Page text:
Already in the 6th century, Benedict of Nursia, founder of the Benedictine rule, stated in his Order's rule that caring for the body is as important as caring for the soul. Since that time, medical knowledge has been developed and applied in monasteries. The monastery gardens became famous with their medicinal herbs and culinary herbs, which continued in the lush cottage gardens.
Healing effect scientifically proven today
What religious brothers and sisters knew centuries ago can now be scientifically verified. The specific healing properties of many plants have been sufficiently documented and proven. The natural effect of fennel against flatulence, for example, has long been translated into teas and tablets.
Another good example is fenugreek. Even the healing of holly recommended fenugreek seeds for external use in hair problems such as hair loss. The special feature of the active ingredients of this plant: They can regenerate the hair roots and have no side effects. Responsible for this is among other things the alkaloid Trigonellin from the Fenugreek seeds, which can lead to an expansion of the blood vessels. As a result, it promotes the supply of hair follicles with nutrients and builders. Mostly there is an extension, thickening and increased pigmentation of the new hair.
Renaissance of the monastery medicine
The influence of natural medicine, which is becoming more and more prevalent not only in medicine but also in cosmetics and wellness, is also the reason why monastery medicine is currently experiencing a renaissance. Old medical writings and documents from monasteries are true treasures for medical historians and pharmacists, which are only now being rediscovered. Because the emerging universities gradually took over the medical care of the population, many monastic writings were lost.
What is still being discovered today will be thoroughly investigated and analyzed. Above all, the identification of the ancient herbs and their modern equivalent is a challenge. Once the herbs are known, they can be tested for their pharmaceutical ingredients and modes of action. This, for example, also results in the discovery of black currant seed oil as an itching suppressant in atopic dermatitis. The high content of linoleic acid in it provides relief.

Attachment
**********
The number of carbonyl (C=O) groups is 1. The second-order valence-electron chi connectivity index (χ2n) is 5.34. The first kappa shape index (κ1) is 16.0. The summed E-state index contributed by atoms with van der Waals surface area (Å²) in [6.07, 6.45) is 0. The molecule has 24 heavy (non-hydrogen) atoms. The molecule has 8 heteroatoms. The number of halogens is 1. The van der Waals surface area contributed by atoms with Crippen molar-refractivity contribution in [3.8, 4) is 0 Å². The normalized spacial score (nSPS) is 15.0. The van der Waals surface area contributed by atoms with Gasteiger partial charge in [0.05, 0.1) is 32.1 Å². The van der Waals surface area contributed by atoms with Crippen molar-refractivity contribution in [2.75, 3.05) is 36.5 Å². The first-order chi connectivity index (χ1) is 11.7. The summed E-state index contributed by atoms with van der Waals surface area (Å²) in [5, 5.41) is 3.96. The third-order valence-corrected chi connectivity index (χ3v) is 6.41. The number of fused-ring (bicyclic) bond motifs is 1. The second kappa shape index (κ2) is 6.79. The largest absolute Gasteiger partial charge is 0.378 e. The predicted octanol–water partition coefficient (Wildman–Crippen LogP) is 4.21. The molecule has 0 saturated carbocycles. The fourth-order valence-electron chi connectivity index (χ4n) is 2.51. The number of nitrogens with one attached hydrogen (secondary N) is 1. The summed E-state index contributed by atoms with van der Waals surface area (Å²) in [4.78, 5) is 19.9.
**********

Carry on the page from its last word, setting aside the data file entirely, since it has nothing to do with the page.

Treatment with leeches
The therapy with leeches has also made its entry into medicine. What seems like a treatment from the deepest Middle Ages, is a treatment procedure, which is mainly used in plastic surgery. After the implantation of limbs or skin flaps, although the arterial supply is restored microsurgically, ie the blood vessels are sewn together. The outflow of venous blood on the other hand causes difficulties. It takes a good week before the capillaries sprout again by themselves.
During this time, as a result of congestion, an insufficient supply of blood to the capillaries may occur, as a result of which tissue necrosis may occur. By using the medicinal leech Hirudo medicinalis, the venous stasis can be sucked off and the surrounding tissue can be rescued. The leech "bites" the wound and sucks blood.
Effect of treatment with leeches
The effect of the leech treatment is based mainly on two crucial factors: It secretes a substance (hirudin), which acts anticoagulant and accelerates the flow of lymph. The suction of the blood is purifying and detoxifying, anti-inflammatory and antispasmodic. A fine stabbing pain and rhythmic suction movements indicate that the bite has taken place and the actual suction act begins. The average intake time, depending on the size of the leech, its state of hunger and the blood circulation of the suction point, is 15 to 30 minutes and can last up to 3 hours. When the leech has fully sucked, it dissolves by itself.
Breeding of leeches
The number of leeches to be applied depends on the age of the patient, his nutritional status and the clinical picture, as well as the frequency of the intended use and the size of the leeches. In children, at most 1 leech may be used per year of life. Medical leeches used in trauma surgery or plastic surgery come from breeds. In the wild, leeches are found only in extremely clean waters - and these have become rare.
Like any other medical device, they must only be used once and must be killed after use by placing it in 70% alcohol. While the use of leeches was a popular remedy in the Middle Ages, in the 19th century, leech therapy became so prevalent that "vampirism" was mentioned. Official bans and severe punishment until the end of the First World War made the healing effects of leeches almost forgotten. Today, they are used not only by surgeons, but also in naturopathic practice.